Attacks on the press: the rise of ‘Repression 2.0’

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“This is the most dangerous time in history for journalists.”

That was the warning given last week by the executive director of the Committee to Protect Journalists, Joel Simon, at the launch event in Oxford of the annual Attacks on the Press report – a study based on information from journalists, academics and activists across the globe.

More journalists have been jailed than ever since records started in 1990. In the past six months BBC journalists have been shot at in Ukraine and Mosul, attacked in China and forced to sign a confession for conducting an ‘illegal interview’, detained in Turkey without explanation and branded ‘fake news’ by US president Donald Trump’s administration.

In the light of new technological forms of censorship, the US president’s unprecedented assault on the media, and a recent shift away from democracy in Turkey, panel members at the launch argued this year’s report is more essential than ever. Alan Rusbridger, former editor in chief of The Guardian, highlighted recent challenges to media freedom in the West: “for the people who used to be held up as the guards to press freedom to be behaving as they are, think what kind of example that gives to Turkey, or Kenya, or anybody else”.

From left: Jon Williams, RTE; Joel Simon, CPJ; Lindsey Hilsum, Channel Four News; Alan Rusbridger, former Guardian editor; Razia Iqbal, BBC.

There are three new challenges to global information identified in this year’s report.

The first, labelled ‘Repression 2.0’, is the use of the online technology to extend previous methods of control, from state censorship to the identification and subsequent imprisonment of critics.

The second, named ‘Masked political control’, is when, as Simon put it, “political leaders try to hide repressive policies behind a democratic façade”. He cited the Turkish president Erdoğan’s recent referendum on adopting a presidential system of government as an important example.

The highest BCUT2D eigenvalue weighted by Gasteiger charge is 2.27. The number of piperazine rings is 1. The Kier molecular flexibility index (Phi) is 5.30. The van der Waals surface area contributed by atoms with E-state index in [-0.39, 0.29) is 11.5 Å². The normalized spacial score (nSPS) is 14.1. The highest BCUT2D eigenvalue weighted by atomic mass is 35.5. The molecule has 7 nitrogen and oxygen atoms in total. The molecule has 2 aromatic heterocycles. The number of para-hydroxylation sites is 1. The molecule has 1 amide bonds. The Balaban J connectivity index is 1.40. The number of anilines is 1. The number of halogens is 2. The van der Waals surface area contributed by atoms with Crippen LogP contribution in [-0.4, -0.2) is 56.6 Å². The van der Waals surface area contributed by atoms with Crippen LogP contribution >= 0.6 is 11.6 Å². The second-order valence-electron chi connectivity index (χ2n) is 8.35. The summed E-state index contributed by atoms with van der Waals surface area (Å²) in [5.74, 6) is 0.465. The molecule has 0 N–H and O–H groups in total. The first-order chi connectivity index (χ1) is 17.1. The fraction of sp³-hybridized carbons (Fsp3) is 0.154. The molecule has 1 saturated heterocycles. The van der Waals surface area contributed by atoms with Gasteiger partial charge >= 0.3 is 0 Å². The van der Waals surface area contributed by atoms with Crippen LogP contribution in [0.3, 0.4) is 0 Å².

Finally, ‘Technology capture’ means using the latest technology to disrupt journalists and stop people’s media access.

The report says all pose significant problems for journalists across the world.

Censorship has taken on a more elusive guise in the digital world. Censorship systems of the past were clearer to pinpoint whereas in today’s world, as Joel pointed out: “we don’t always know what we don’t know.

”Journalists need to find a way to persuade people that amongst the continuous hubbub of online chatter, they are the ones to listen to. As Rusbridger put it: “we have to find a reason why people would come to us rather than the multiplicity of sources available elsewhere.”

The BBC, Channel 4 and The Guardian have recently set up platforms to identify and debunk ‘fake news’. Journalists will undoubtedly be seeing an increased focus on techniques like this in future.

Another growing problem for journalists, identified in the report, is the difficulty of guaranteeing safety to their sources because of increased surveillance. “It is almost impossible now to guarantee a source or a stringer anonymity”, said Rusbridger.

The report claims that the Chinese authorities are trying to stem criticism by affecting the credit rating of dissenting voices.

Australian protest against online censorship in China

The panel agreed a normalisation of hostility towards journalists and downgrading of the value of facts themselves has taken place across Western countries, including in the UK, which has fallen to fortieth in the World Press Freedom Index. This is a significant drop of ten places since 2013.

Lindsey Hilsum, Channel 4 News’s international editor, argued that much of the press themselves have adopted a negative attitude to freedom of speech – citing recent headlines from the Daily Mail such as ‘crush the saboteurs’.

The unanimity of the room was challenged by a point from Hilsum, asking how many people present regularly read the Daily Mail. Only one person in the audience raised their hand (admitting only to reading the paper for research purposes) – highlighting the substantial cultural divide between much of UK society and media professionals.

The event took place on 25 April at the Reuters Institute for the Study of Journalism, University of Oxford. More detailed information about the study and the impact of technology on journalism is available on the University of Oxford’s Reuters Institute for the Study of Journalism website.

 

Related Links:

BBC Academy: Safety for women journalists

BBC Academy: Trauma in journalism

BBC News: Facebook ‘observed propaganda efforts’ by governments

BBC News: Donald Trump attacks US media at 100-day Pennsylvania rally

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